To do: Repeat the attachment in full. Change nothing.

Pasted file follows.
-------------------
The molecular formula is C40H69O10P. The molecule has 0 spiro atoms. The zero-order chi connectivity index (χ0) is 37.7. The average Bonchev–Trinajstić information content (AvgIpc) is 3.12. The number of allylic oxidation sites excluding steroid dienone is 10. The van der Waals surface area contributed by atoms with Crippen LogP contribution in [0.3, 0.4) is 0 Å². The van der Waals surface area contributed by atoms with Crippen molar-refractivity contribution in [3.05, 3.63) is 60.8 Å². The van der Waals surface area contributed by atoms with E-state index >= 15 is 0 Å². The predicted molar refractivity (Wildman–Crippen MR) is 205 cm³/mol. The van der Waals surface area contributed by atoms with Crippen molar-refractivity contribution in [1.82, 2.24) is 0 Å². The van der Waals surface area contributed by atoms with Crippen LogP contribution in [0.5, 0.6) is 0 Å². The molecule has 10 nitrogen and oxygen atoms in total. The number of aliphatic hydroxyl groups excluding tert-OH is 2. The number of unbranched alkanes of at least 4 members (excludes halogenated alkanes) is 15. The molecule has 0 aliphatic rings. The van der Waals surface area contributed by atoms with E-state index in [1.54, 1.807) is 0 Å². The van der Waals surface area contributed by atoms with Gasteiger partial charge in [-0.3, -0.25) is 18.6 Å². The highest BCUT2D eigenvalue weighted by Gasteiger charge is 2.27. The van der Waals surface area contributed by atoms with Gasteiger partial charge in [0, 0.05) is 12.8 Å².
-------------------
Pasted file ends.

The molecular formula is C40H69O10P. The molecule has 0 spiro atoms. The zero-order chi connectivity index (χ0) is 37.7. The average Bonchev–Trinajstić information content (AvgIpc) is 3.12. The number of allylic oxidation sites excluding steroid dienone is 10. The van der Waals surface area contributed by atoms with Crippen LogP contribution in [0.3, 0.4) is 0 Å². The van der Waals surface area contributed by atoms with Crippen molar-refractivity contribution in [3.05, 3.63) is 60.8 Å². The van der Waals surface area contributed by atoms with E-state index >= 15 is 0 Å². The predicted molar refractivity (Wildman–Crippen MR) is 205 cm³/mol. The van der Waals surface area contributed by atoms with Crippen molar-refractivity contribution in [1.82, 2.24) is 0 Å². The van der Waals surface area contributed by atoms with Crippen LogP contribution in [0.5, 0.6) is 0 Å². The molecule has 10 nitrogen and oxygen atoms in total. The number of aliphatic hydroxyl groups excluding tert-OH is 2. The number of unbranched alkanes of at least 4 members (excludes halogenated alkanes) is 15. The molecule has 0 aliphatic rings. The van der Waals surface area contributed by atoms with E-state index in [1.54, 1.807) is 0 Å². The van der Waals surface area contributed by atoms with Gasteiger partial charge in [-0.3, -0.25) is 18.6 Å². The highest BCUT2D eigenvalue weighted by Gasteiger charge is 2.27. The van der Waals surface area contributed by atoms with Gasteiger partial charge in [0, 0.05) is 12.8 Å².